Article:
The driver can select dynamic mode, which instantly sharpens the throttle response, increases the weight of the steering system and firms up the damping.

The driver can override the automatic transmission at any point or flick the transmission controller in S mode for Sport which allows for manual shifting and will not change up before the driver is ready.

The XJ runs LED daytime running lights, but they can be switched off during the day.

It also uses LED tail-lights and says that, all up, the car’s exterior has 152 LEDs.

Jaguar paid a lot of attention to the XJ’s interior. One of the most striking features is the low-set dashboard and a strip that runs from the top of the doors, above the dash and below the windscreen. This is lined with leather and features a narrow trim section which can be selected in various grades of wood or carbon-fibre.

The XJ also features the new chrome rotary transmission selector, which pops up from the centre console, as well as other prominent bright-work including the heating and cooling vents.

Unlike its predecessor, the new XJ doesn’t have a traditional instrument cluster, but a fully digital high definition set-up that can present various types of information within three rings.

The centre ring always displays the speed, while the right hand side tacho can also display vehicle warnings. The left hand cluster shows fuel and trip computer information, but can also show satellite navigation instructions or selected gear.

An eight-inch centre screen can display heater and sound system settings as well as the satellite navigation map. There is no iDrive-style controller, unlike its three main rivals, with Jaguar determined to stick with its less complicated touch screen system.

Jaguar has fitted all XJ models with a top-of-the-range 1200W Bowers & Wilkins audio system linked to a music hard-drive and no fewer than 20 speakers.

Jaguar offers nine different types of interior woodgrain and carbon-fibre or piano black trim.

The company will offer the V6 diesel with the Premium Luxury grade as both a short and long wheelbase. The naturally aspirated V8 is available with Premium Luxury grade as both a short and long wheelbase, and the more up-market Portfolio grade comes as a short wheelbase.

The standard supercharged V8 is available in Portfolio grade as a short wheelbase only, while the Supersport, which has its own Supersport trim level, is available as either a short wheelbase or long wheelbase.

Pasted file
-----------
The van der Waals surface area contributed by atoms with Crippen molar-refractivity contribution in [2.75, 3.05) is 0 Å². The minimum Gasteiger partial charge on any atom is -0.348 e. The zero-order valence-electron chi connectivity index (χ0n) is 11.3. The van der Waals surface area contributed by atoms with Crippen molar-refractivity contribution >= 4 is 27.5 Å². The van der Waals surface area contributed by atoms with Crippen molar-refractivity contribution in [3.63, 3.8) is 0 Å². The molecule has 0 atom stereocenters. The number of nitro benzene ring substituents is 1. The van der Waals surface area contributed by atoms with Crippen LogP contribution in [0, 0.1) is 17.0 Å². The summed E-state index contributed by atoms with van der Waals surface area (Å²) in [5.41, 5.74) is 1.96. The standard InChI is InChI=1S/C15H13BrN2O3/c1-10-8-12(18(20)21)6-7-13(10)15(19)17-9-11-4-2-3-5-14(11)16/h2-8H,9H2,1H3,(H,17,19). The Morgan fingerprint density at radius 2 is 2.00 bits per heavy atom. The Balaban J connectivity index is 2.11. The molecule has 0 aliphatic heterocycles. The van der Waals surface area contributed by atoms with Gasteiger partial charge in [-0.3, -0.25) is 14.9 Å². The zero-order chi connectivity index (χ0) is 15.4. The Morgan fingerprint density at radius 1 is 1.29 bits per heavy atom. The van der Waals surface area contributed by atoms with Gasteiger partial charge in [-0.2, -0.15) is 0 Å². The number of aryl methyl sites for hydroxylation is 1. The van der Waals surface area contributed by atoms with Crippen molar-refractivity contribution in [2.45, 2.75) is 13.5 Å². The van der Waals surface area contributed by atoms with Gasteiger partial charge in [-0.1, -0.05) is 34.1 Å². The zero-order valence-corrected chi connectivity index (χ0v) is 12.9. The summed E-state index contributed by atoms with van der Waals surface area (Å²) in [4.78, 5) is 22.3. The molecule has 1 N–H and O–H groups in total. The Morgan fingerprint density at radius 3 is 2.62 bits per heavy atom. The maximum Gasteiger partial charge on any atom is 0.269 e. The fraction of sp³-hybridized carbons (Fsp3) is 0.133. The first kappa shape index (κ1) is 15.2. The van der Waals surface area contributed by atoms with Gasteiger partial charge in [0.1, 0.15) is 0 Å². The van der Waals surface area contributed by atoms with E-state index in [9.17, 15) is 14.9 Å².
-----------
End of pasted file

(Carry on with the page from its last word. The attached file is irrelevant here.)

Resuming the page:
In terms of practicality, the XJ has 520 litres of bootspace, which might not be class leading, but Jaguar says it is able to store two large suitcases side by side.

Jaguar Australia will not disclose a sales target for the new XJ, but says it should sell far more than the one or two a month rate of the last model.

Diesels are expected to represent 40 per cent of the demand, with the naturally aspirated V8 tipped to represent 40 per cent. The two supercharged versions are expected to evenly share the remaining 20 per cent of sales.

Drive impressions: THE Jaguar XJ is now a serious alternative to the German luxury sedans from Mercedes-Benz, BMW and Audi.

For several years it took a decent chunk of nostalgia or steadfast brand loyalty for someone to rate an XJ as a better choice than an S-class, 7 Series or A8.

The previous XJ seemed to have come from brand that had either run out of ideas or confidence and had reverted to the safety of old design.

This latest generation car represents a brave tack that gives Jaguar its best chance of pinching some of those German luxury buyers because the new car has bold, stand-out design and is an engaging drive.

Its stylish and sumptuous interior is also a breath of fresh air compared with the ordered and sometimes clinical German interiors.

Many people will not like the new exterior design, and I can imagine some of the older owners of the XJs choking on their pipes and refusing to buy another, but far more people will be won over by the audacious new shape.

This writer was shocked by the rear end of this car at first sight last year, but time with the car has changed my mind and I feel it looks fresh and stylish.

The only thing I can’t get used to is the black C-pillar sections on all models. They are not so noticeable on the dark cars, but make lighter cars look terribly disjointed.

A day driving in Paris, after a day in the country, revealed a high level of interest in the car.

The XJ was a constant source of attention and I lost count of how many times people took a photo or came over to look.

Those who asked about the car almost all described it as beautiful.

It is hard to imagine the previous XJ generating so much attention when it was released.

The new car has a real presence and elegance. It is more like a Maserati than any other car, and that is a compliment.

The XJ’s dramatic exterior design makes a promise about the driving experience on which, thankfully, it delivers.

We travelled some exciting country roads and plowed through heavy traffic in Paris, and the XJ proved both comfortable and athletic.

It wasn’t perfect, though, and the diesel model we drove on the country roads (which had 20-inch rims) was sensitive to different road surfaces.